In news which has slightly slipped under the radar given the dramatic events over the weekend, it’s been revealed that a Spanish judge has effectively put out an arrest warrant for Israeli Prime Minister Benjamin Netanyahu.
Netanyahu and six other current and former government officials now risk being arrested if they ever step foot in Spain.
According to the Latin American Herald Tribune, the issue all stems from an attack by Israeli security forces against the Freedom Flotilla aid ships in 2010, which were trying to reach Gaza.
One of the six ships attempting to break an Israeli blockade of the Gaza strip to provide humanitarian aid to Palestinians, the Mavi Marmara, was a Turkish civilian ship carrying around 500 passengers.
The Israeli Defence Force stormed the ship in a raid which left nine human rights activists dead. A tenth activist died later that month due to wounds sustained in the raid. Relations between Israel and Turkey have never truly recovered since the unpleasant incident.
Three Spanish citizens aboard the Mavi Marmara filed a lawsuit against Israel in 2010, but the case regarding the attack was put on hold last year. However the Herald Tribune report claims that the case will be reopened if Netanyahu or his cronies step onto Spanish soil, and the seven men would all potentially face charges in the case.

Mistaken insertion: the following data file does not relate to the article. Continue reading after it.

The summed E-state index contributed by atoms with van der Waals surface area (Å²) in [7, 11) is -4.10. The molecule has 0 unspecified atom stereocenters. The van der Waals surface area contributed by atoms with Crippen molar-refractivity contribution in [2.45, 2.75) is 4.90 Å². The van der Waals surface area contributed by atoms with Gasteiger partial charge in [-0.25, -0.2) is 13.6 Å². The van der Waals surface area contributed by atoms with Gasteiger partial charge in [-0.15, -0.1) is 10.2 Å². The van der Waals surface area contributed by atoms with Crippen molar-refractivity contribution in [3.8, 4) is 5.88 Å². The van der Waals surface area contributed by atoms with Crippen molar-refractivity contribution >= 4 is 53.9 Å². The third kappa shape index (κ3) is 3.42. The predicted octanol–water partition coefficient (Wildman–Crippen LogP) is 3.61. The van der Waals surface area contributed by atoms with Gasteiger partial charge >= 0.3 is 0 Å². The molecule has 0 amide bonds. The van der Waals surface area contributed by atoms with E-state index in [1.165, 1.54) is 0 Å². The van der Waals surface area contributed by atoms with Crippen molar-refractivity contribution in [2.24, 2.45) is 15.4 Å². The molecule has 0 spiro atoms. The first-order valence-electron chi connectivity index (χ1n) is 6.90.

Spanish national court judge Jose de la Mata ordered the police and civil guard to notify him if Netanyahu and the six other individuals enter the country.
The other men named in the issue are former defence minister Ehud Barak, former foreign minister Avigdor Leiberman, former minister of strategic affairs Moshe Yaalon, former interior minister Eli Yishai, minister without portfolio Benny Begin and vice admiral Marom Eliezer, who was in charge of the operation.
Speaking to the Jerusalem Post, an Israeli foreign ministry spokesperson Emmanuel Nachshon said:
We consider it to be a provocation. We are working with the Spanish authorities to get it cancelled. We hope it will be over soon.